Cost

If Cost can be reduced more than Price, then business
benefit will increase.
3a. Increase Quality, Increase Cost
           + Price Less

                                           Quality
Quality                    + customer benefit

                                            Price
Price
                           = business benefit

                                            Cost
 Cost

If Price can be increased more than Cost, then business
benefit will increase.
3b. Increase Quality and Reduce Cost
      (on a comparable new product)


                                             Quality
 Quality
                             + customer benefit

 Price                                        Price

                             + business benefit
  Cost
                                               Cost

 This model is appropriate for a new product. Price is the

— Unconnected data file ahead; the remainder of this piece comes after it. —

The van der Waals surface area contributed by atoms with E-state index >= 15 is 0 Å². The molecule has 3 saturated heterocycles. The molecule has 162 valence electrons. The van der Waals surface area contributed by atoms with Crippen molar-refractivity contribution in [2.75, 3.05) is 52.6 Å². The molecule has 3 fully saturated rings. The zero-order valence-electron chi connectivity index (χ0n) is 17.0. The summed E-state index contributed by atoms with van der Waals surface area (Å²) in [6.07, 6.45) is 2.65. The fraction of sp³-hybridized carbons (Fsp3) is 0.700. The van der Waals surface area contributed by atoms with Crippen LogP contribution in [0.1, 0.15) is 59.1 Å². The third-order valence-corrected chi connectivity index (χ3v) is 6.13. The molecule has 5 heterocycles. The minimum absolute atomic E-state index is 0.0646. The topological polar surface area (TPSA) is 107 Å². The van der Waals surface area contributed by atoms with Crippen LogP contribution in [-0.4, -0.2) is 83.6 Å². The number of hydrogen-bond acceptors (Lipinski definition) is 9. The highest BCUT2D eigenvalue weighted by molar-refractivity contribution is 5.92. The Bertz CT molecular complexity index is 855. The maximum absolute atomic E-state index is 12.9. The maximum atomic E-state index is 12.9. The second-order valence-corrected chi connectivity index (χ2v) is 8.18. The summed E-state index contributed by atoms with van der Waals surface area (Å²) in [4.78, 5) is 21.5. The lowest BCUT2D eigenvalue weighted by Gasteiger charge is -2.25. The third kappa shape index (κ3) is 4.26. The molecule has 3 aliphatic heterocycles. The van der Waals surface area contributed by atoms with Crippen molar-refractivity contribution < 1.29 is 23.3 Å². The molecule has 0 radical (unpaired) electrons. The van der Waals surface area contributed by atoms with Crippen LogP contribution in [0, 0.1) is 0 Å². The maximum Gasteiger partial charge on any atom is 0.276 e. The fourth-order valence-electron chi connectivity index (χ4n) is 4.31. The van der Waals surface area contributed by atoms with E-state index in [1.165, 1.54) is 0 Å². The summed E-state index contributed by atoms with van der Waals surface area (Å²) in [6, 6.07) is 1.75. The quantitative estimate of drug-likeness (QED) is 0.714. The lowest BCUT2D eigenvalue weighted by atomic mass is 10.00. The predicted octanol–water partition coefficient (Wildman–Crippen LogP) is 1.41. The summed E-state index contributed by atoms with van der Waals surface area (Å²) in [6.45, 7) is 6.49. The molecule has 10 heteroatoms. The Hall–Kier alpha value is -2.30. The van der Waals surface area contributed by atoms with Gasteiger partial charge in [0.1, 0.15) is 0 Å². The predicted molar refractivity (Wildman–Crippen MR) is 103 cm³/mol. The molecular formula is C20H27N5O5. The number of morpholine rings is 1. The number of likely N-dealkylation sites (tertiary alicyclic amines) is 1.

standard market price for a comparable product.
   4. Increase Quality, Cost + Price
               (perceived benefits)

                                              Quality
Quality
                           = perceived customer benefit

                                              Price
Price
                           = perceived business benefit

                                              Cost
 Cost

If Price is increased more than Cost, then business
benefit will increase. If Quality is increased more than
Price, then customer benefit will increase.
Methods of
Creating Value
                                        (Spend)
 • Quality Increases
    – Better Facilities & Materials